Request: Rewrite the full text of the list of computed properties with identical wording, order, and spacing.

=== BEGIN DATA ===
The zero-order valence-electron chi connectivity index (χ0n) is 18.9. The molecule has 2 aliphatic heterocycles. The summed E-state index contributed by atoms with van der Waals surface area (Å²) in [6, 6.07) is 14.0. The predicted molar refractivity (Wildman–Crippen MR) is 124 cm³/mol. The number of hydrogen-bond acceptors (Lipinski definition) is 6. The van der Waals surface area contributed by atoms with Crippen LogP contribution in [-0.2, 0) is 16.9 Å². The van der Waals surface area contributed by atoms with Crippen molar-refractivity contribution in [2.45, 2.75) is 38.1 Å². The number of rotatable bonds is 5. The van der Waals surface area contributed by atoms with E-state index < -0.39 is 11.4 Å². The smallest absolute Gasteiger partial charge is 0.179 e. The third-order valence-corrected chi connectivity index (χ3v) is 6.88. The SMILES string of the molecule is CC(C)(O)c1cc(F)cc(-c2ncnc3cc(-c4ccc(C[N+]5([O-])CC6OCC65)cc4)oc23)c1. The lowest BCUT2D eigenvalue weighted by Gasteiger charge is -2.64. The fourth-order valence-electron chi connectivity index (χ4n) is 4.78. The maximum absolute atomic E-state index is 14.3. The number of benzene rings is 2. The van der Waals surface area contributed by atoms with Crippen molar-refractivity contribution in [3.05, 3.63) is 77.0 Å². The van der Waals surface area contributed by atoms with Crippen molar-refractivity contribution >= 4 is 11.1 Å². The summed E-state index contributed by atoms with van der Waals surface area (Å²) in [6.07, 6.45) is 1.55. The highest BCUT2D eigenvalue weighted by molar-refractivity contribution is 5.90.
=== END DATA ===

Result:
The zero-order valence-electron chi connectivity index (χ0n) is 18.9. The molecule has 2 aliphatic heterocycles. The summed E-state index contributed by atoms with van der Waals surface area (Å²) in [6, 6.07) is 14.0. The predicted molar refractivity (Wildman–Crippen MR) is 124 cm³/mol. The number of hydrogen-bond acceptors (Lipinski definition) is 6. The van der Waals surface area contributed by atoms with Crippen LogP contribution in [-0.2, 0) is 16.9 Å². The van der Waals surface area contributed by atoms with Crippen molar-refractivity contribution in [2.45, 2.75) is 38.1 Å². The number of rotatable bonds is 5. The van der Waals surface area contributed by atoms with E-state index < -0.39 is 11.4 Å². The smallest absolute Gasteiger partial charge is 0.179 e. The third-order valence-corrected chi connectivity index (χ3v) is 6.88. The SMILES string of the molecule is CC(C)(O)c1cc(F)cc(-c2ncnc3cc(-c4ccc(C[N+]5([O-])CC6OCC65)cc4)oc23)c1. The lowest BCUT2D eigenvalue weighted by Gasteiger charge is -2.64. The fourth-order valence-electron chi connectivity index (χ4n) is 4.78. The maximum absolute atomic E-state index is 14.3. The number of benzene rings is 2. The van der Waals surface area contributed by atoms with Crippen molar-refractivity contribution in [3.05, 3.63) is 77.0 Å². The van der Waals surface area contributed by atoms with Crippen molar-refractivity contribution >= 4 is 11.1 Å². The summed E-state index contributed by atoms with van der Waals surface area (Å²) in [6.07, 6.45) is 1.55. The highest BCUT2D eigenvalue weighted by molar-refractivity contribution is 5.90.